She may have lived in the United States for the past 23 years, but Dr Wee Hong Ling, 47, says she is always thinking of ways to give back to Singapore and is proud to represent Singapore at international ceramics competitions.
"My sculptural work always focuses on home and my longing for home," she said, referring to the tiny ceramic houses which are signature Wee Hong Ling pieces.
Recent exhibitions here have played on the theme. In 2013, her show at the Arts House was titled Sojourn, while an earlier 2011 exhibition at Sculpture Square was called No Place Like Home.
Interestingly, the New York- based artist said it was the 9/11 terrorist attacks which "formed the foundation" of her Singapore identity.
"I was living in New York and the first phone call I got after the attack was from the permanent mission of Singapore to the United Nations," she said. "I felt that my people were looking out for me."
With a scientist's eye for detail, Dr Wee explains the process of shaping, glazing and firing clay - not surprising as the singleton had been a National Aeronautics and Space Administration research fellow before embracing ceramic art.
Her first brush with clay came in 2000, when her friend arranged for her to take a class.
"I was awful at it," she exclaimed, but it flicked an artistic switch in her and she was hooked. "It was so clear to me. I want to rush to the studio to make work. I never rush to the lab to turn on computers," she said.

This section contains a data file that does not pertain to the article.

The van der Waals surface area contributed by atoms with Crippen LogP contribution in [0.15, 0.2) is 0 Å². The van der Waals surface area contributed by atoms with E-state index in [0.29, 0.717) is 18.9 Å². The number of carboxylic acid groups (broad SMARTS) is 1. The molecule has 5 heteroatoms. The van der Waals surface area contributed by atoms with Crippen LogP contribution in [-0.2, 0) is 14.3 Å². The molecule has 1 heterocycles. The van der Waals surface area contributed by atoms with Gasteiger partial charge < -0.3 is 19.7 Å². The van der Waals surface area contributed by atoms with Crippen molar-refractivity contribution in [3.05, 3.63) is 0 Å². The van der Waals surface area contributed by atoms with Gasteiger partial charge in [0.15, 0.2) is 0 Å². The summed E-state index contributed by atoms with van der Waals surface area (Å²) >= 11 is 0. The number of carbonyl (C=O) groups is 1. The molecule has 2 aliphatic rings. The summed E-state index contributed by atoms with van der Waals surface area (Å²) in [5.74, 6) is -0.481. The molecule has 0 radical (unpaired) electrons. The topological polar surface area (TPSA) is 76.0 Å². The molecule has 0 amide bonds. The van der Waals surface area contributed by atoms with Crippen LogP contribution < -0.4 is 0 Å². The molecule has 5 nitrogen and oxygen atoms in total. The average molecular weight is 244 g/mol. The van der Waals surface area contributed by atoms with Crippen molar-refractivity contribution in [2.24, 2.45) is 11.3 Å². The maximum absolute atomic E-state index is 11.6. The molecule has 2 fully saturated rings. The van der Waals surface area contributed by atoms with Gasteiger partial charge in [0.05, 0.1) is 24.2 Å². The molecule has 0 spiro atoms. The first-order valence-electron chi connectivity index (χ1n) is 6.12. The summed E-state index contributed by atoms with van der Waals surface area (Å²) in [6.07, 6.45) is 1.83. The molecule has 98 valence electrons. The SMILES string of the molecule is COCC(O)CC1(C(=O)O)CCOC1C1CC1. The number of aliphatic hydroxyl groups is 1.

She plunged into ceramics full time after completing her PhD in geography in 2005 and gave herself five years to see where she could go with her art, living on money she had saved as a doctoral student.
In 2006, she won first prize at the Ceramics Biennial organised by the New Hampshire Institute of Art.
"It was very helpful, because my choice was validated," she said.
But it was not always plain sailing. "In the beginning, I would sell two pieces a year," she said, but she stuck it out. Now, her pieces are part of the permanent collection of the National Gallery of Singapore and the Guangxi National Art Centre, among others.
Her big project this year is to organise a Singapore arts festival called Something to Write Home About, to showcase Singaporean creatives based in the US and Singapore. She says it will be her tribute to SG50.
Singaporeans are finding novel ways to make it in the US. Watch their stories as told by Straits Times reporter Melissa Sim at http://str.sg/ELK.